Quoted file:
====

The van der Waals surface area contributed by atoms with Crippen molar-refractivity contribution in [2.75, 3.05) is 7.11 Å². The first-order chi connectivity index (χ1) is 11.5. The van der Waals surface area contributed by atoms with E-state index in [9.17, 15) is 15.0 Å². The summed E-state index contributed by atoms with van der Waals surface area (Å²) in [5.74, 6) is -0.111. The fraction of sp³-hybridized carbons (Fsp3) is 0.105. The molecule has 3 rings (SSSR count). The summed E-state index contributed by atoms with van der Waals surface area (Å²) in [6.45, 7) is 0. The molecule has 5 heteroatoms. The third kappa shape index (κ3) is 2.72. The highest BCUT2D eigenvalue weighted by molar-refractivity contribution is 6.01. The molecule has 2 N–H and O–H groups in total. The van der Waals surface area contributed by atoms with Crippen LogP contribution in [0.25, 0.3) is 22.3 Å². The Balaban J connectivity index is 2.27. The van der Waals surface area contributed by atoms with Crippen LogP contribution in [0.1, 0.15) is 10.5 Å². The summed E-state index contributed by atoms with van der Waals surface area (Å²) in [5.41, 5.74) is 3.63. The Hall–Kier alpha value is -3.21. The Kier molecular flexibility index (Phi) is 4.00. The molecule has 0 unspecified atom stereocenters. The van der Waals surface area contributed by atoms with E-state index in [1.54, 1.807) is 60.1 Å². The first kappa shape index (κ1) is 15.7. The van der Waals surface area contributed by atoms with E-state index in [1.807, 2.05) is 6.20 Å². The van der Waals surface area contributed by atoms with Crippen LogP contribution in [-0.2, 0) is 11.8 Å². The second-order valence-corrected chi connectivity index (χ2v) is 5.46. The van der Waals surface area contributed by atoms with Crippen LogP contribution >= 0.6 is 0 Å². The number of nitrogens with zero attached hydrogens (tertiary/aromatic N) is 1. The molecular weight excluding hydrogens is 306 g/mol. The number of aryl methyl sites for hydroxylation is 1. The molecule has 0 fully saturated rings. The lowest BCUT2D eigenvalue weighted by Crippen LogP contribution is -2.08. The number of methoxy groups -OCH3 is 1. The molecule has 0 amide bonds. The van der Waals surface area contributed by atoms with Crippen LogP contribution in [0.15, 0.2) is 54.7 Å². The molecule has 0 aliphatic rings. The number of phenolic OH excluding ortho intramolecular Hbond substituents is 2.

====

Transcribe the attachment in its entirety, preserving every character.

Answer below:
The van der Waals surface area contributed by atoms with Crippen molar-refractivity contribution in [2.75, 3.05) is 7.11 Å². The first-order chi connectivity index (χ1) is 11.5. The van der Waals surface area contributed by atoms with E-state index in [9.17, 15) is 15.0 Å². The summed E-state index contributed by atoms with van der Waals surface area (Å²) in [5.74, 6) is -0.111. The fraction of sp³-hybridized carbons (Fsp3) is 0.105. The molecule has 3 rings (SSSR count). The summed E-state index contributed by atoms with van der Waals surface area (Å²) in [6.45, 7) is 0. The molecule has 5 heteroatoms. The third kappa shape index (κ3) is 2.72. The highest BCUT2D eigenvalue weighted by molar-refractivity contribution is 6.01. The molecule has 2 N–H and O–H groups in total. The van der Waals surface area contributed by atoms with Crippen LogP contribution in [0.25, 0.3) is 22.3 Å². The Balaban J connectivity index is 2.27. The van der Waals surface area contributed by atoms with Crippen LogP contribution in [0.1, 0.15) is 10.5 Å². The summed E-state index contributed by atoms with van der Waals surface area (Å²) in [5.41, 5.74) is 3.63. The Hall–Kier alpha value is -3.21. The Kier molecular flexibility index (Phi) is 4.00. The molecule has 0 unspecified atom stereocenters. The van der Waals surface area contributed by atoms with E-state index in [1.54, 1.807) is 60.1 Å². The first kappa shape index (κ1) is 15.7. The van der Waals surface area contributed by atoms with E-state index in [1.807, 2.05) is 6.20 Å². The van der Waals surface area contributed by atoms with Crippen LogP contribution in [-0.2, 0) is 11.8 Å². The second-order valence-corrected chi connectivity index (χ2v) is 5.46. The van der Waals surface area contributed by atoms with Crippen LogP contribution >= 0.6 is 0 Å². The number of nitrogens with zero attached hydrogens (tertiary/aromatic N) is 1. The molecular weight excluding hydrogens is 306 g/mol. The number of aryl methyl sites for hydroxylation is 1. The molecule has 0 fully saturated rings. The lowest BCUT2D eigenvalue weighted by Crippen LogP contribution is -2.08. The number of methoxy groups -OCH3 is 1. The molecule has 0 amide bonds. The van der Waals surface area contributed by atoms with Crippen LogP contribution in [0.15, 0.2) is 54.7 Å². The molecule has 0 aliphatic rings. The number of phenolic OH excluding ortho intramolecular Hbond substituents is 2.